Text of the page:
KAMPALA, Uganda (eTN) – Eastern African aviation had another bad day yesterday when a light aircraft crashed in Kenya with a minister and an assistant minister on board, while in Khartoum an A310 of Sudan Airways crashed and exploded on landing killing scores of people on board.

Kenyan Roads Minister Kipkalya Kones and Home Affairs Assistant Minister
Lorna Laboso were en-route to monitor some parliamentary by-election in the Rift Valley Province of Kenya when their light aircraft crashed en route to their destination Kericho.

Both of them were part of the Orange Democratic Movement–Kenya party, which joined hands with President Kibaki’s Party of National Unity and other coalition partners to form a government of national unity following prolonged post election violence, after mediation by former UN head Kofi Annan.

President Kibaki promptly ordered full national mourning and all Kenyan flags are now flying on half-mast to honor the victims. Also on board was one member of their security detail and their pilot. The single-engined Cessna 210 Centurion had left Nairobi’s Wilson Airport not long after 2:00 pm.

According to aviation sources in Kenya, the pilot was reportedly communicating with air traffic control over some unspecified problems with the aircraft but crashed around 3:00 pm in Narok District, well before reaching their destination or being able to resolve the problem while airborne.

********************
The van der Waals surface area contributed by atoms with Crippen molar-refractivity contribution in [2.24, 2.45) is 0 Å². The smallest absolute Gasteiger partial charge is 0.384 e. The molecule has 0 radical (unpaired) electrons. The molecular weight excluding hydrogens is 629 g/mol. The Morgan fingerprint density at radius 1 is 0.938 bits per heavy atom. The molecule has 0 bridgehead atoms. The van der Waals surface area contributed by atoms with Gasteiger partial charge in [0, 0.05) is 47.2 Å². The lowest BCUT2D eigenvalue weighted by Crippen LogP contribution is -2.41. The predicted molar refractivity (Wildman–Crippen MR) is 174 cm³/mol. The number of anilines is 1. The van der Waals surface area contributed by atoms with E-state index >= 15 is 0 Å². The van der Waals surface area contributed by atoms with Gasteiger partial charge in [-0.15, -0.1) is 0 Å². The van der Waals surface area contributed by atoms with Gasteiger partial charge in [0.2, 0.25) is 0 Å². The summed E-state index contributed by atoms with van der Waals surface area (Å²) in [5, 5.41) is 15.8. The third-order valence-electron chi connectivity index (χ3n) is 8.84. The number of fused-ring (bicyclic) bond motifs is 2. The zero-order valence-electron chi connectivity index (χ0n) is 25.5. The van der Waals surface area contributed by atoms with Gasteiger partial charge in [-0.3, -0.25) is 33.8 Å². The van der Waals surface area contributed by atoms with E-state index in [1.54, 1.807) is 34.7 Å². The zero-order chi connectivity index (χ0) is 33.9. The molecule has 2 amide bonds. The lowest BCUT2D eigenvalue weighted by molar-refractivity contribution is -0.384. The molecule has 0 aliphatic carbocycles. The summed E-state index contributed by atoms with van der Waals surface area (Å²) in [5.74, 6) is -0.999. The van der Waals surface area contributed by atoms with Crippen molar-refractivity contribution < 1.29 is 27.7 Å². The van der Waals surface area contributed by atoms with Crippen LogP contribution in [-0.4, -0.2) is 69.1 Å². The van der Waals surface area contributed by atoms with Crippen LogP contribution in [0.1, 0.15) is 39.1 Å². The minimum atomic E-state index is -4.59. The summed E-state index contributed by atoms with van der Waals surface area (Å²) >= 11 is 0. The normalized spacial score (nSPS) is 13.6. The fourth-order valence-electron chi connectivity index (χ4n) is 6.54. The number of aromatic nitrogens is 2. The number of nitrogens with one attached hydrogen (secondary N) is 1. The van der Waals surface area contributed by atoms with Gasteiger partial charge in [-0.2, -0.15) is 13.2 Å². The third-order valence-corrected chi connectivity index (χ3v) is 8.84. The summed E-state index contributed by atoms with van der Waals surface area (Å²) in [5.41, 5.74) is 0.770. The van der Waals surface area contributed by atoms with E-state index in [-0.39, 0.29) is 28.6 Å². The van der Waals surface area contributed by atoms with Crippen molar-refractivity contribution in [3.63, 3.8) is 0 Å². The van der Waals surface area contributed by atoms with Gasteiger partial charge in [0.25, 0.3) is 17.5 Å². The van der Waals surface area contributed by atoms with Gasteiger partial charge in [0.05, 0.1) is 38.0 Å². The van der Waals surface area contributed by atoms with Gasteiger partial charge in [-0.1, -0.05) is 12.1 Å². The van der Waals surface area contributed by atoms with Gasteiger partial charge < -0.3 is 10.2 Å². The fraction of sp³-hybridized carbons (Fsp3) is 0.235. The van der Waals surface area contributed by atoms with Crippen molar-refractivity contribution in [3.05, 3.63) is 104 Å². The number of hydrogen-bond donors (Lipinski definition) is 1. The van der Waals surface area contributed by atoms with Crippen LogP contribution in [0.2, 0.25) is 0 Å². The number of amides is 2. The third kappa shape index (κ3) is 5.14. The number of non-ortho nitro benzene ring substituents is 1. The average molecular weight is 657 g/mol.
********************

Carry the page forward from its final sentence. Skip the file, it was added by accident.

A full air accident investigation is already going underway to establish the causes of the crash while Kenya mourns in shock the third crash in five years involving government ministers.

Separately, a Sudan Airways A310 aircraft coming from Damascus via Amman crashed and exploded on landing around 8:00 pm local time with some 200 passengers and 14 crew on board. According to sources in Khartoum about 120 passengers and most of the crew seem to have survived the crash while the casualty count presently stands at nearly 30 with scores of other passengers and 1 crew still unaccounted for.

The plane had reportedly been diverted to Port Sudan upon bad weather caused by heavy dust- and thunderstorms over Khartoum. The accident occurred when the plane returned to Khartoum. According to reports, the plane was already on the ground when an explosion ripped through one of its engines and a fire then engulfed the entire plane.

Sudan Airways presently operates a fleet of aged first generation Airbus wide-bodied aircraft for their longer flights.

The airline has in the past been struggling with sanctions from the US and had problems maintaining its Boeing fleet and subsequently had to opt for European manufactured Airbus aircraft.

Sudan has a poor aviation record, and Sudan Airways has lost planes in the past
with their most recent major accident being the total loss of a B737 flying from Port Sudan to Khartoum in 2003 with the loss of 115 lives. Earlier this year, a Southern Sudanese private airline suffered a crash that killed the Government of South Sudan Defense minister and senior the Sudanese People’s Liberation Army officers.